Don’t shroud disciplinary records of NC employees

·3 min read

Three Wilmington police officers were fired last year after video footage from one officer’s cruiser revealed they had made a slew of racist and hate-filled remarks. Employee records later showed that two of those three officers had been demoted or terminated by the Wilmington Police Department before, but the reasons for those disciplinary actions aren’t public record.

Now, a bill to make disciplinary records of government employees in North Carolina more public seems to be catching a second wind in the state legislature.

Current law requires the “general description of the reasons” for a government employee’s promotion to be public record in North Carolina. That means that as it stands now, public officials — including law enforcement, teachers and school administrators — can be demoted, suspended or transferred without the public ever knowing why. (A 2010 law made public whether employees had been suspended or demoted, but it doesn’t require a description of the reasons.)

The Government Transparency Act of 2021 would expand this requirement to provide the general descriptions for demotions, transfers, suspensions, separations and dismissals. It would apply to all current and former state employees, local government employees and public school employees.

The bill has had a long, hard journey in the legislature this session — two different iterations of the bill have been passed between the House and Senate, ultimately landing in conference committees. Floor votes have fallen mostly along party lines, with Democrats largely voting against the legislation.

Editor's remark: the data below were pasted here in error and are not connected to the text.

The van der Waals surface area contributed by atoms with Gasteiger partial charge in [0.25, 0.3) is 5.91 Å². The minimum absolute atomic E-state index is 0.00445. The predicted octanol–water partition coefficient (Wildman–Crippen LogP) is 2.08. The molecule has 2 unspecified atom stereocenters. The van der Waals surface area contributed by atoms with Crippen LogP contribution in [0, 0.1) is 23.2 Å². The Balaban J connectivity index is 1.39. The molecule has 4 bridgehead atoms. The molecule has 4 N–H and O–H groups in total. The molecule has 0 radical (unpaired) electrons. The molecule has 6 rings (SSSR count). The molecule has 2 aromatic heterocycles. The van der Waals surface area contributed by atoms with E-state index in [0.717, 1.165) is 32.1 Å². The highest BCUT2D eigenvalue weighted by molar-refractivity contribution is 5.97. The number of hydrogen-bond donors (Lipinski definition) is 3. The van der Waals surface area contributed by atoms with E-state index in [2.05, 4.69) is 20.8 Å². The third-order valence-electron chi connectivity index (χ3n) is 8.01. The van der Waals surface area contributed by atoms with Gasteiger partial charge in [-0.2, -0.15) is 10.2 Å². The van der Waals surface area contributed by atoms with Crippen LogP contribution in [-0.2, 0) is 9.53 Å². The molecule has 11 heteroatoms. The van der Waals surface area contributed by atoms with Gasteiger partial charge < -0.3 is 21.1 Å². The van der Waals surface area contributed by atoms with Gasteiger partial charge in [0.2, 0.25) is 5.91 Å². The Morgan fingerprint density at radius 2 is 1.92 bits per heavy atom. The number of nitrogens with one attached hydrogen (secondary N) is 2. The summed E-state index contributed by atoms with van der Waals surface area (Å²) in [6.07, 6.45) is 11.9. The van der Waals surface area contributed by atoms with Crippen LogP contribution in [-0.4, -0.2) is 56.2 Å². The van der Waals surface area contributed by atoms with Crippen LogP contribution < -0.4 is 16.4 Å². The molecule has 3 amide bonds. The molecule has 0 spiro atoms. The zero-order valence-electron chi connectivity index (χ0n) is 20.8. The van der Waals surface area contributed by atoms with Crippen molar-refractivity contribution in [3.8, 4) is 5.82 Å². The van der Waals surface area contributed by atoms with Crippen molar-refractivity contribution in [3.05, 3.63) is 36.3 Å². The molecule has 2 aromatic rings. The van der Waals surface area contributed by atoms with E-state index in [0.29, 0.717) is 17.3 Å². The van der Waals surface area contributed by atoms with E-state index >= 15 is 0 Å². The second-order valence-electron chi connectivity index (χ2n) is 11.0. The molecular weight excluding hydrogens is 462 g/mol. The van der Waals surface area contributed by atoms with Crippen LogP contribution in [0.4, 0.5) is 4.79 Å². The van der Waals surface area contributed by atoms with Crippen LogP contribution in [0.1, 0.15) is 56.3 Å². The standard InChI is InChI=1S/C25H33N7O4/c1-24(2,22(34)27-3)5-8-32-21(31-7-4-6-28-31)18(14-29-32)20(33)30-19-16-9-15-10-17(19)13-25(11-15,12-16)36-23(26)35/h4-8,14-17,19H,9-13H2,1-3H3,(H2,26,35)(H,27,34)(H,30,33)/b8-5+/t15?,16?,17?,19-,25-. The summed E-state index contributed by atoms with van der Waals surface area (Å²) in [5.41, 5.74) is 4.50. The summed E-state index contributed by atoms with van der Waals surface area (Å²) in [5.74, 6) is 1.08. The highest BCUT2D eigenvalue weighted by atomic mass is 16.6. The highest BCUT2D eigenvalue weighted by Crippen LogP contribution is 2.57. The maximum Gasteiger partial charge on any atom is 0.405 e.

The vast majority of state employees, who conduct their jobs properly and with integrity, wouldn’t be affected by the legislation. Still, there are a handful who don’t. Those employees ought to be accountable to the public, whose taxes pay their salaries. That accountability is not as certain if key information about their job performance is shrouded in secrecy.

Those who oppose the bill, including the State Employees Association of North Carolina and the North Carolina Association of Educators, have expressed concerns that the bill would allow unfair or unfounded accusations to be made public, jeopardizing due process. Those objections are valid, but employee privacy and government transparency don’t have to be mutually exclusive. The bill’s language has been tweaked to reflect those worries; the most recent version would not make the reasons for a negative job change public until the appeals process has been completed.

The bill is a step toward a more transparent and open government, something all of North Carolina should favor. North Carolina lags other states in public records access and government transparency; our state is in the bottom five states in the country when it comes to the public’s right to see basic records of disciplinary actions taken against government employees, according to the North Carolina Press Association, which supports the bill. It’s not a radical approach — this right of access already exists in the majority of states.

The effort to make this information public has been underway for quite a while — legislation of this nature has been introduced several times in the last 24 years. A similar bill from 1997, called the “Discipline Disclosure Act,” would have made public disciplinary records of certain state employees, including state agencies and the UNC System. Though it failed to become law, it was sponsored by none other than Gov. Roy Cooper, who was a state senator at the time. Another bill, sponsored by Republicans, failed in 2011.

“I’m glad to work with the legislature on this legislation. I do believe that transparency is important,” Cooper said of HB 64 in June, saying he’d “see what [lawmakers] pass” before making a decision.

Lawmakers should pass this bill before the session ends, and Cooper should sign it. Without transparency, there is no accountability. The public has a right to know how their money is spent — North Carolina shouldn’t wait any longer to join the ranks of other states whose public records laws already allow that.

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